Transient translational silencing by reversible mRNA deadenylation

Cell. 1992 Jun 12;69(6):1021-30. doi: 10.1016/0092-8674(92)90620-r.


Tissue-type plasminogen activator (tPA) mRNA is stored, stable and untranslated, in the cytoplasm of fully grown primary mouse oocytes. Dormancy is associated with an unusually short poly(A) tail, and poly(A) tail elongation controls tPA mRNA translational activation during meiotic maturation. Here we show that the nuclear transcript of this mRNA is extensively polyadenylated and that primary oocytes contain a deadenylating activity capable of silencing the cytoplasmic message. The sequence determinants that control deadenylation and polyadenylation overlap; this AU-rich region thus serves as an adenylation control element (ACE). The translation of a reporter mRNA in primary oocytes is prevented upon inclusion of an ACE in its 3' untranslated region. Therefore, the stage-specific regulation of poly(A) tail length accounts for the regulated synthesis of tPA in oocytes, and reversible deadenylation provides a mechanism for the translational control of dormant mRNAs.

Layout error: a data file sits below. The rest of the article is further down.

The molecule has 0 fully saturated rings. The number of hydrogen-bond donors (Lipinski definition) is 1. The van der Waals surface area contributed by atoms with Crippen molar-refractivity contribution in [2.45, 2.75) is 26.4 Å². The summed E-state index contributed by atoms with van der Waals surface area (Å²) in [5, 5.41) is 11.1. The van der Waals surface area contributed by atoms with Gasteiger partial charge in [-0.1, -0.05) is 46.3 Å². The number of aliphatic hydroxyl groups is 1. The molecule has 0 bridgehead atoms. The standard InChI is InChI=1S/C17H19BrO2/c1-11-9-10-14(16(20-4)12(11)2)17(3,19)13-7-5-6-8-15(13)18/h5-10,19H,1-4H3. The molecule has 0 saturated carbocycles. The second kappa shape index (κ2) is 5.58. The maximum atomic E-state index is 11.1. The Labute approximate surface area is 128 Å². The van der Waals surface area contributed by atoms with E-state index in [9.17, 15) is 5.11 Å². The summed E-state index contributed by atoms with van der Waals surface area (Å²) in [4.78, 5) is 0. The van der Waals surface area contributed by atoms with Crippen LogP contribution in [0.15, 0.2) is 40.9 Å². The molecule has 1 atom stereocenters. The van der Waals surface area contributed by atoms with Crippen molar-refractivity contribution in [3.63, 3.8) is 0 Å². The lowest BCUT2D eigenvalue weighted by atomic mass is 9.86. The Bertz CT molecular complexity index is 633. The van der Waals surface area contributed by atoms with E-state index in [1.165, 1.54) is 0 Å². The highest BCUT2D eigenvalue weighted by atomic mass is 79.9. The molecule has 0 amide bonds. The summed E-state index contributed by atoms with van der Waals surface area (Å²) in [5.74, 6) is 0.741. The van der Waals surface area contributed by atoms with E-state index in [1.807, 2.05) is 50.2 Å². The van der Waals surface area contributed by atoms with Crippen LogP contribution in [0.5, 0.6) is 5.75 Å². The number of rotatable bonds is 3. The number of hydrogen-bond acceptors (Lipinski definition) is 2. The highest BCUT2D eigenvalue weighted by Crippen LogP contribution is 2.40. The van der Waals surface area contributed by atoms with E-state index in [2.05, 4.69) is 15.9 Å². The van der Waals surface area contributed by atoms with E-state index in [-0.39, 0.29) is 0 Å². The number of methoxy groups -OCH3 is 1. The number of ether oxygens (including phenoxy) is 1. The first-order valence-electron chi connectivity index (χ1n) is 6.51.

Publication types

  • Research Support, Non-U.S. Gov't
  • Research Support, U.S. Gov't, P.H.S.

MeSH terms

  • Animals
  • Base Sequence
  • DNA Mutational Analysis
  • Gene Expression Regulation*
  • In Vitro Techniques
  • Meiosis
  • Mice
  • Molecular Sequence Data
  • Oligodeoxyribonucleotides / chemistry
  • Oocytes / physiology*
  • Poly A / metabolism*
  • Protein Biosynthesis*
  • RNA, Messenger / genetics*
  • RNA, Messenger / metabolism
  • Time Factors
  • Tissue Plasminogen Activator / genetics
  • Transfection


  • Oligodeoxyribonucleotides
  • RNA, Messenger
  • Poly A
  • Tissue Plasminogen Activator